Add to this the fact that you and Bob are role models for your son, whether you want to be or not. Do you think that Bob is a good example of the sort of father that you want your son to aspire to be when his turn comes? And would you like him to see your current role as a wife as the model that he should seek himself?
So what are your options? If Bob won't change, you must consider what you can change by yourself. One obvious option is to call it a day and leave the marriage. Another is to make a final attempt to reach some sort of acceptable compromise with Bob, but leaving him in no doubt that you will not stay if he refuses outright.
Best of luck,
Thank you very much for you letter. I am so sorry that you are going through what you are right now. No one needs to suffer that much in a marriage. I agree with what Mr Baer said in his last paragraph about what options are left to you at this point. In fact, I might be stricter and add that, if he chooses the latter of reaching some sort of compromise, make sure this is not just a time-delaying tactic. No matter what he agrees on, if he doesn’t follow through in a week? A month? (basta no longer than a month, okay?) leave him, because he will not change under the circumstances you are both living in. HE might change after (though that seems unlikely) but only if he knows there is no other way he can keep you.
In the over 3 years we have been writing Two Pronged, this is the first time I feel Mr Baer has more than adequately answered a letter (Joke! Joke!) and so, as a clinical psychologist, bear with me if I try to put your behavior in context, okay?
Was there no inkling he might behave this way before you married him?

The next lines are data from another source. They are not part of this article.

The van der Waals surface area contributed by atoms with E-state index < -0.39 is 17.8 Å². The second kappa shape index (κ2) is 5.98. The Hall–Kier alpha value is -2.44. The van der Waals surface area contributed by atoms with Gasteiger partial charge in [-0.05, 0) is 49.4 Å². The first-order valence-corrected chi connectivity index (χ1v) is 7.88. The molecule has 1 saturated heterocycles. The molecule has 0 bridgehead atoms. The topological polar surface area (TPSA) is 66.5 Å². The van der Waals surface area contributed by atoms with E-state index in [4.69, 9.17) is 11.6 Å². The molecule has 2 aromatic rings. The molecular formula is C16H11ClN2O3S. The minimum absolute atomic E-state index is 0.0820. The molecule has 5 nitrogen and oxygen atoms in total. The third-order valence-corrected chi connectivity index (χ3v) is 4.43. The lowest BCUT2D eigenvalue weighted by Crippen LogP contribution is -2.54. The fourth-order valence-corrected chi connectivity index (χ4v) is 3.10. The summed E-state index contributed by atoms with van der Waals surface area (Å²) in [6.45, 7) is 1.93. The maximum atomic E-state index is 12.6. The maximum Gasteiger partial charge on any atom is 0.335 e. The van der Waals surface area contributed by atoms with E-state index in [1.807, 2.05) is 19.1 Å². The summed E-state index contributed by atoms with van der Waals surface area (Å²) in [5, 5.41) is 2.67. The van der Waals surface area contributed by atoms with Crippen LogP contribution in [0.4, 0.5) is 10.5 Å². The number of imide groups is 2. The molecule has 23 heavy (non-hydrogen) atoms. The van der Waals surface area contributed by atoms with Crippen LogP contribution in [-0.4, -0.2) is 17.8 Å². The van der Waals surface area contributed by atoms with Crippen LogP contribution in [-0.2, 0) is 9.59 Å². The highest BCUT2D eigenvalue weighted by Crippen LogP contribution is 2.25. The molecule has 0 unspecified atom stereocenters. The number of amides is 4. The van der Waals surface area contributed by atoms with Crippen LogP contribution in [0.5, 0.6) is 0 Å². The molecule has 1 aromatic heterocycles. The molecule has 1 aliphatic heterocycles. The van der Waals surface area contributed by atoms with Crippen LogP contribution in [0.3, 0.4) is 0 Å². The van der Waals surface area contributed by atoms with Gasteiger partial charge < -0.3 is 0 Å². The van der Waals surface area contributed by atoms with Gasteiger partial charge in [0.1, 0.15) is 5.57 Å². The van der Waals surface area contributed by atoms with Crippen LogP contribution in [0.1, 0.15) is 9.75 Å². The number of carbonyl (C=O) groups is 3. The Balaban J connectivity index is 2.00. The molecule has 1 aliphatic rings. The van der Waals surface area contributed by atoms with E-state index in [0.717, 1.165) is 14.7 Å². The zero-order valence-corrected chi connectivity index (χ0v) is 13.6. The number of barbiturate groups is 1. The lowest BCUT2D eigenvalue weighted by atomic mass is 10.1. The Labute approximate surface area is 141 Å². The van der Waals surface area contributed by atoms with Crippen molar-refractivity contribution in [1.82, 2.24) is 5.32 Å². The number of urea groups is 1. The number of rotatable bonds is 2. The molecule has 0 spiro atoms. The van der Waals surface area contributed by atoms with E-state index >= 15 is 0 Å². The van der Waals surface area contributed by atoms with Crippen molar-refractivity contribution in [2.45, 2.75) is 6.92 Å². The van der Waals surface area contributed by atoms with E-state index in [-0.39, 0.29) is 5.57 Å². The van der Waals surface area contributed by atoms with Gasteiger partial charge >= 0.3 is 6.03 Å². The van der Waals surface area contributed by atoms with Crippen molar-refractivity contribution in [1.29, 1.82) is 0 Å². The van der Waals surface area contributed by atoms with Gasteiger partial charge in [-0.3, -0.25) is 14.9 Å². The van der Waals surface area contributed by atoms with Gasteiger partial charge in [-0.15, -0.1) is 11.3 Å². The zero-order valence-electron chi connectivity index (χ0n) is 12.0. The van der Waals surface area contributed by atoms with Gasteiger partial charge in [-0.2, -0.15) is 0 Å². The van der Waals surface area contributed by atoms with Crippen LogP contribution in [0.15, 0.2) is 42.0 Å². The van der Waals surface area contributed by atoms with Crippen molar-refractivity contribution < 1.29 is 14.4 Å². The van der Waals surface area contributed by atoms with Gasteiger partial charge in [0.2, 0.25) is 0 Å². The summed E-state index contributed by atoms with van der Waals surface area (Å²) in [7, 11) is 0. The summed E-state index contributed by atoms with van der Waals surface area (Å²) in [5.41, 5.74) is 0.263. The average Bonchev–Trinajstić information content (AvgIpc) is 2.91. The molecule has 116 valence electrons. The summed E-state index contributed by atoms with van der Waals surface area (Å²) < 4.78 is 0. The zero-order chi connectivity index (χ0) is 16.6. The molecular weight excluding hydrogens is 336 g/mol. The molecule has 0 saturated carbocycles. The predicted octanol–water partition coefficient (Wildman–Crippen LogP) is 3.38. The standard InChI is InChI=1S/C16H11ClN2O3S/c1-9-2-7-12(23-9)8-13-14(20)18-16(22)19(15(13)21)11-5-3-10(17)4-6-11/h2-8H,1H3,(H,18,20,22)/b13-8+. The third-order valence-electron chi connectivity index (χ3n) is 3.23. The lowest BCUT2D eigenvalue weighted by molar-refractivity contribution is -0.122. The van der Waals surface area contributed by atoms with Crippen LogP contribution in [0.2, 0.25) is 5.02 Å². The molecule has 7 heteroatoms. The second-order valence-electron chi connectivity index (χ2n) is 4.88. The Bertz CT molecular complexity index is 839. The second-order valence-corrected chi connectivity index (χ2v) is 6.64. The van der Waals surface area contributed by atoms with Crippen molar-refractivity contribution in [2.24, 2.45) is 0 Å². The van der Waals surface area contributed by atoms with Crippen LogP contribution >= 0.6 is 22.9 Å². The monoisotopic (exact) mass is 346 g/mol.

Did he already have high blood pressure, high sugar levels, cholesterol, gout, and several other health issues? It is understandable if you didn’t know about all that before you got married, and maybe even that he only loves to eat and never exercises. Was he already obese then? And what about his openness to any suggestions you made, like asking him to exercise or eat healthily (perhaps with you)?
I ask, only because I wonder if you had warning of his undesirable traits before you married him. Or, was all this unacceptable behavior something that crept up and became more and more obvious as the years went on?
I firmly believe that most people do the best they can under the specific circumstances they find themselves are in. So this is not an exercise in laying blame at all. Instead, this exercise is trying to discover what role you may have unwittingly played that contributed to the present situation you find you and your son in.
In the same way you may have played a role in your present situation, you can also play a role in whatever future situation you wish to find yourself in. It will be a much more significant role too, because now you are aware of your power and can harness it towards your goals.
Need advice from our Two Pronged duo? Email firstname.lastname@example.org with subject heading TWO PRONGED. Unfortunately the volume of correspondence precludes a personal response.